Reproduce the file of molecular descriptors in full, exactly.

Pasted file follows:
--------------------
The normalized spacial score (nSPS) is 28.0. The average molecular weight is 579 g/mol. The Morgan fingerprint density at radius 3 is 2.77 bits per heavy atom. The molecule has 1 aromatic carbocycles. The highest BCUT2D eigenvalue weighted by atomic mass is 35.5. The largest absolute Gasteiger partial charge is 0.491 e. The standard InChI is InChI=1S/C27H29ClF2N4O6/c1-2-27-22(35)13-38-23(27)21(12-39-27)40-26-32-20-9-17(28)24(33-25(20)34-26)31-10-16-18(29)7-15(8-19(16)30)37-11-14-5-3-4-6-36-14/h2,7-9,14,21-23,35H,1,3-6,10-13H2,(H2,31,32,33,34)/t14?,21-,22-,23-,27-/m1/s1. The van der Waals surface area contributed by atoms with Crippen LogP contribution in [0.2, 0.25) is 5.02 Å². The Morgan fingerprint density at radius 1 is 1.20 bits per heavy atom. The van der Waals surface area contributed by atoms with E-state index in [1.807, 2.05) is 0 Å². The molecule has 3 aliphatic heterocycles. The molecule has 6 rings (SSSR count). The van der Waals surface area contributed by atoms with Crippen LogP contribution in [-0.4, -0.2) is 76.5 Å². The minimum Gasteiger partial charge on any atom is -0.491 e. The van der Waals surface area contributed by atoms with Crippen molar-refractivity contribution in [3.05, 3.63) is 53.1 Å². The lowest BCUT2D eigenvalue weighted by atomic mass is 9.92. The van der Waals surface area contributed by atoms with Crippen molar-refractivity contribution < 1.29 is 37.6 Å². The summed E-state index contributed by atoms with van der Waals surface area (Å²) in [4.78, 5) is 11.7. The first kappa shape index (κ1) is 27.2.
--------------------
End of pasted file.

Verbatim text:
The normalized spacial score (nSPS) is 28.0. The average molecular weight is 579 g/mol. The Morgan fingerprint density at radius 3 is 2.77 bits per heavy atom. The molecule has 1 aromatic carbocycles. The highest BCUT2D eigenvalue weighted by atomic mass is 35.5. The largest absolute Gasteiger partial charge is 0.491 e. The standard InChI is InChI=1S/C27H29ClF2N4O6/c1-2-27-22(35)13-38-23(27)21(12-39-27)40-26-32-20-9-17(28)24(33-25(20)34-26)31-10-16-18(29)7-15(8-19(16)30)37-11-14-5-3-4-6-36-14/h2,7-9,14,21-23,35H,1,3-6,10-13H2,(H2,31,32,33,34)/t14?,21-,22-,23-,27-/m1/s1. The van der Waals surface area contributed by atoms with Crippen LogP contribution in [0.2, 0.25) is 5.02 Å². The Morgan fingerprint density at radius 1 is 1.20 bits per heavy atom. The van der Waals surface area contributed by atoms with E-state index in [1.807, 2.05) is 0 Å². The molecule has 3 aliphatic heterocycles. The molecule has 6 rings (SSSR count). The van der Waals surface area contributed by atoms with Crippen LogP contribution in [-0.4, -0.2) is 76.5 Å². The minimum Gasteiger partial charge on any atom is -0.491 e. The van der Waals surface area contributed by atoms with Crippen molar-refractivity contribution in [3.05, 3.63) is 53.1 Å². The lowest BCUT2D eigenvalue weighted by atomic mass is 9.92. The van der Waals surface area contributed by atoms with Crippen molar-refractivity contribution < 1.29 is 37.6 Å². The summed E-state index contributed by atoms with van der Waals surface area (Å²) in [4.78, 5) is 11.7. The first kappa shape index (κ1) is 27.2.